They say if you don’t manage your money, it will eventually manage you. Money management forms part of the ‘three Ms’ to trading success (the other two being mind and method).
Unfortunately, information in forex comes from a multitude of sources with no central point of authority. Therefore, people have vastly different views that they publicize on crucial topics, one of which is money management.
As with anything in life, the truth shall always set one free. Thus, this article will uncover the four myths regarding money management in forex and what is more accurate regarding it.
Myth #1: 1-2% risk rule is mandatory
One won’t be hard-pressed to find much of the existing trading literature suggesting a trader risks 1% or 2% of their account on every position. Granted, what this rule does get right is the risk should be small as this figure isn’t so significant.
However, there is one underlying problem with this concept; the recovery rate during a drawdown will likely be a lot slower. Instead, a trader must focus on a quantifiable and constant monetary value to risk, whether that is $10, $100, or $1000 per position.
Although using the percentage model does make one lose less during a losing period, again, the time for them to recover back to breakeven will take much longer. For instance, let’s assume a trader started with $1000 and decides to risk 2% on every position.
At this point, the dollar amount on the line is $20. Let’s also assume that, straight off the bat, they lose $200 off a series of trades, resulting in a new equity of $800. At this point, 2% of this balance is $16 rather than $20.
So, though this model makes the trader lose less during a drawdown, the amount of time to get back to their starting point is increased. However, if they risked a constant amount each time, this recovery period won’t be as long.
Assuming a trader has forward-tested their strategy and knows the essential metrics, they will want to focus more on the monetary value of what they are risking rather than a percentage of their equity.
Myth #2: You can trade profitably without stop losses
Some bold traders will provide seemingly logical reasons why they don’t use stops. It could be something one might get away with on one occasion, but it’s a dangerous habit that will eventually lead to a margin call or a substantial loss of funds.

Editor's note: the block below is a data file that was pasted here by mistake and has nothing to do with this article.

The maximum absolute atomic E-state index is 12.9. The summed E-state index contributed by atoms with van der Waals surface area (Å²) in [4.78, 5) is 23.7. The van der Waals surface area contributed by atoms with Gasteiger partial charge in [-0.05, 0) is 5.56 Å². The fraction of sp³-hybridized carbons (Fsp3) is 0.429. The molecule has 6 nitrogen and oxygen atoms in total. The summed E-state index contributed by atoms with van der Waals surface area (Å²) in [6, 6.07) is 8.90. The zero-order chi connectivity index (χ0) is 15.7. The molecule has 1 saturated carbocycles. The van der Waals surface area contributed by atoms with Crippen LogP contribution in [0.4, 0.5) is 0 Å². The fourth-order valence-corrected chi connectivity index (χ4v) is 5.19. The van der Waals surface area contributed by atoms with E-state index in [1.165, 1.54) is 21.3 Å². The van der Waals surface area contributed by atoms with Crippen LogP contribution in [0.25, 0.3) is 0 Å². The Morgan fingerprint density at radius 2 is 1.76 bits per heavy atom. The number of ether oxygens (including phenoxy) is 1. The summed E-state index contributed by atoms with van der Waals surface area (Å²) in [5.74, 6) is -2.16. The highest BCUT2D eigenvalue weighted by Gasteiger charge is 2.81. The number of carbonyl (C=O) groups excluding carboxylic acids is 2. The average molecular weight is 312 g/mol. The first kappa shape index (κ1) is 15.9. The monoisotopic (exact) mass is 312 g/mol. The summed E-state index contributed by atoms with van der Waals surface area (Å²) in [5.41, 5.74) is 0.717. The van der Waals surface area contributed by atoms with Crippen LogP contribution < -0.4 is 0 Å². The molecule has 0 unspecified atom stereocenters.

The biggest dilemma of not using stop losses is the trader cannot accurately position size. They probably do not know the value of a 0.10 lot trade and whether it might be too big for their account or not.
Psychologically, it can also be stressful holding onto a losing position for an indefinite period. This can lead to someone adding more to those orders in the belief the market will go in their favor or hoping not to get margin calls.
Using a stop loss isn’t just about managing losses at a constant figure, but it gets one to see that trading is about losing and winning; it is not only about winning. The stop loss is the framework behind position sizing and risk-to-reward, the latter of which segues us onto the next misconception.
Myth #3: Risk-to-reward does not work
The whole point of trading in the first place is for rewards, though for every potential reward, there is a risk. Granted, just appreciating risk-to-reward alone does not instantly make someone a better trader; it’s not entirely perfect since it does have some flaws.
Regardless, overall, it’s a powerful concept and separates the amateurs from professionals. The main premise of developing any trading system or strategy is looking for opportunities that are likely to produce a bigger reward than the money on the line.
Risk to reward is the primary reason why winning percentages don’t matter. For instance, a trader’s strategy could have a win rate of 80%, but they may only make half of their risk on every position. While there is positive expectancy here, another trader with a lower win rate but higher risk-to-reward could come out more profitable in the long run.
Therefore, risk-to-reward is the framework for assessing long-term consistency, and this is the mentality any serious trader should have. It is perhaps the only edge anyone can have in a financial market based on mathematical randomness and little certainty.
Myth #4: A wide stop loss equals more risk
This misbelief comes from many traders who don’t correctly understand position sizing. The stop distance can be large for one trader risking $100, but with another, it could be a lot smaller while also putting down the same $100. A definition of the stop distance should vary according to each trading opportunity. It should never be the same due to variables such as the time frame, pair, how long a trader plans on holding, etc.
If we were looking at the daily chart, traders here would naturally use a much wider stop than on lower time-frames because the holding time is much longer. Therefore, the stop has to be bigger to accommodate any prolonged fluctuations.
Even so, through position sizing, this is no indication of more money on the line as the trader can simply reduce the lot size to meet the required stop distance.
Being a brilliant trader in forex takes mastering many different moving parts simultaneously. If we consider the ‘three Ms,’ one may have the mind and method part one but fail dismally with money management due to a few long-held myths.
By not getting a firm grip on one area, everything else can seem to fall apart. As this article has shown, it only takes simple aha moments to realize the truth behind the misconceptions and what needs to occur to be better with money management.